It’s easy to paint Norco with broad strokes. It’s a city where patriotic colors fly, where cowboy hats are so popular that even the Bob’s Big Boy statue wears one, where Republicans outnumber Democrats 2-to-1 and where the population is 56% White.
Yet for the past nine years, Norco’s city manager has been a Black man who is a literal African American: He immigrated from Nigeria.
Andy Okoro had a rather improbable journey. And on Aug. 29 he’s retiring after 19 years in the city’s executive ranks.
I went to Wednesday’s City Council meeting in part for the discussion of a 45-day moratorium on warehouses, which passed 5-0 with little comment. The meeting was billed as Okoro’s last, and I was curious about that too.
There was a low-key reception for him prior to the meeting. Rather than a sheet cake, individually packaged mini-bundt cakes were available, plus coffee, outside the council chamber.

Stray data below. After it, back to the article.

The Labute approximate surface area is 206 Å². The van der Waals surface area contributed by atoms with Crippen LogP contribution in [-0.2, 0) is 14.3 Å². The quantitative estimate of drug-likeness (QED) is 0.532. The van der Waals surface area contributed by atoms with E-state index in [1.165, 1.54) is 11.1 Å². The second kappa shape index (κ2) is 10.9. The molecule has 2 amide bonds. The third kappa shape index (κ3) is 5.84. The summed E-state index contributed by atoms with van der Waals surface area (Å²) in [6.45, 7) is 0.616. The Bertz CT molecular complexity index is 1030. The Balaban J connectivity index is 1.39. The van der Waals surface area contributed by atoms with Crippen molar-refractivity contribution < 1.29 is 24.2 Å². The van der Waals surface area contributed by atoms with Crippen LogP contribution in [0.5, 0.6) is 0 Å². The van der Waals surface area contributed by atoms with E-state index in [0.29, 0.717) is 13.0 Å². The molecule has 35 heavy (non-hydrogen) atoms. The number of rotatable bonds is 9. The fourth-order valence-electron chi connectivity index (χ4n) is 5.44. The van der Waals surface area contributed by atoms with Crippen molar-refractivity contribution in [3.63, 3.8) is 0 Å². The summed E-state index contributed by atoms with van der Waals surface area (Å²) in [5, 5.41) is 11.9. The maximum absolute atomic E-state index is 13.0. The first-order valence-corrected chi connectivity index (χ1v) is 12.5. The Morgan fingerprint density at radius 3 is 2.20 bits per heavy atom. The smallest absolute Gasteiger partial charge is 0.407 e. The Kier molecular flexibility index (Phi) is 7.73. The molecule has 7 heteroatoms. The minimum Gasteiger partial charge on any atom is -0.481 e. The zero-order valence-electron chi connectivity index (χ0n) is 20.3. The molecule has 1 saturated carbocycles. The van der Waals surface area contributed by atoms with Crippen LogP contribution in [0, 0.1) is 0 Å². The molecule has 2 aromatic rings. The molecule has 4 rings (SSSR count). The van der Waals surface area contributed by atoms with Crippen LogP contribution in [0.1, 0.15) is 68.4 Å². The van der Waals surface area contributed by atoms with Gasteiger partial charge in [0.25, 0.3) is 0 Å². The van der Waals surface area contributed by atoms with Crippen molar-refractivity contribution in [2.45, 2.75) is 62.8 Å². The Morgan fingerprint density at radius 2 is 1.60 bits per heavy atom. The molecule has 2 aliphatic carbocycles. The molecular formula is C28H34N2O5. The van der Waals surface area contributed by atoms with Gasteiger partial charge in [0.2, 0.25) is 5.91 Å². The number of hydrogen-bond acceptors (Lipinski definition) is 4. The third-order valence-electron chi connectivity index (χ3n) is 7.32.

Okoro was chatting with developer Patrick Daniels when I caught his eye and introduced myself. I told him it was nice to meet him, even if he was on his way out.
“Norco has been great to me. It’s a great and unique community. The people here are passionate about their town,” Okoro told me.
He’ll turn 62 in November and felt it was time to let go of city responsibilities. He made the announcement in March and, after a recruitment, Norco hired Lori Sassoon away from much-larger Rancho Cucamonga.
Okoro arrived in Norco — nicknamed Horsetown USA — in 2003 as deputy city manager and chief financial officer.
“It still had a lot of the rural feel. Most of the streets were not well-paved. We had trails, but the city lacked the money to maintain them. There were problems with water quality,” Okoro recalled.
Commercial growth has been concentrated along the main corridors. That’s provided the revenue to keep Norco’s large-lot, low-rise, horsey feel intact.
Neighboring Eastvale, Jurupa Valley and Riverside have all boomed while Norco’s population of 27,000 has remained virtually unchanged over two decades.